Workers’ Compensation Notice Requirements
Illinois Workers’ Compensation Explained
Chapter 5 – Notice of Accident
This chapter discusses the notice requirements of the workers’ compensation act. It includes discussion of what notice of accident is necessary, when it must be given, and the harm that can result from a failure to give timely notice of accident to an employer. You should also check out “Do I need to report a work accident?”
1. Notice in General
An injured employee is required to give notice of an accident to their employer. The law requires this notice be given as soon as practicable, but not later than 45 days after the accident. Where the employee is under legal disability, the time period does not begin to run until such time as the legal disability ceases or a guardian has been appointed for the individual. Where the injury occurs due to the exposure to radiation, notice must be given within 90 days of when the employee knows or suspects they have received an excessive exposure to radiation.
In repetitive trauma cases notice of accident is still required, although the date of accident is not always easy to identify. Generally speaking, notice must be given to the employer within 45 days of learning you have a work related condition and reasonably suspecting that condition was caused by your employment. That frequently coincides with the date you first seek treatment for the condition, although it can be sooner depending on the circumstances.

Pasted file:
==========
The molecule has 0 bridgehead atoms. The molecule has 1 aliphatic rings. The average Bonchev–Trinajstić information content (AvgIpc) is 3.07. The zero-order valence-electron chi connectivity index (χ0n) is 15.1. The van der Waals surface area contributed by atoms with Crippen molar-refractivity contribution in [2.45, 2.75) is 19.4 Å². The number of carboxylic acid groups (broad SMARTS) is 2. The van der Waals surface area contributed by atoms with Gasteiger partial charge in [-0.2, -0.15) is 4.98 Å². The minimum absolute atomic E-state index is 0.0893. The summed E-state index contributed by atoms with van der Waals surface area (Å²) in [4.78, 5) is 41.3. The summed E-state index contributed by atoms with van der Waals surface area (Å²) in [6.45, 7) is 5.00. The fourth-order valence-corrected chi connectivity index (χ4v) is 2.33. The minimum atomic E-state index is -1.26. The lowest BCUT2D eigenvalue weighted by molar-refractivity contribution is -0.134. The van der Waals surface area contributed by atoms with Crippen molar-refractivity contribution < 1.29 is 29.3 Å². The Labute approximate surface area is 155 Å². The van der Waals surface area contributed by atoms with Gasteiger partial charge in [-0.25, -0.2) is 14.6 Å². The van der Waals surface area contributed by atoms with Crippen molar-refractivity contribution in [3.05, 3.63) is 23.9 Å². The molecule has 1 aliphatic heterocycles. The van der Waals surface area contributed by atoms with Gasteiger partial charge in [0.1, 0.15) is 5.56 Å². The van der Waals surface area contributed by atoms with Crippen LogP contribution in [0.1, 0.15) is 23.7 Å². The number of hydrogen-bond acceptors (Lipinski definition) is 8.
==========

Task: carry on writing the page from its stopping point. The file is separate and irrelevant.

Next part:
2. What Notice is Required
The law requires that you give your employer notice of an accident. It does not specify how that is to be done. It can be done by orally telling a person in a position of authority over you, or by giving written notice of accident to someone in authority. Simply telling a co-worker who is not your supervisor or otherwise in a position of authority over you does not normally count as notice. If your employer has denied your claim because of a lack of notice, you should consult with an attorney as there are some other circumstances that can demonstrate notice to your employer.
You should give notice as soon as possible after an accident. A delay in giving notice, even if it complies with the 45 days required by law, can reflect very poorly on the question of whether you had an accidental injury in the first place. Many a case has been lost when notice was not given soon after an accident. Not because of a failure to give timely notice, but because the delay in giving notice cast a doubt on the worker’s credibility that an accident ever took place.
Finally, while not required by the workers’ compensation act, your employer may have some procedure you are supposed to follow for giving notice of accident. You are well advised to follow that procedure. Failure to do so may not affect your right to workers’ compensation benefits, but certainly may affect whether you get to keep your job.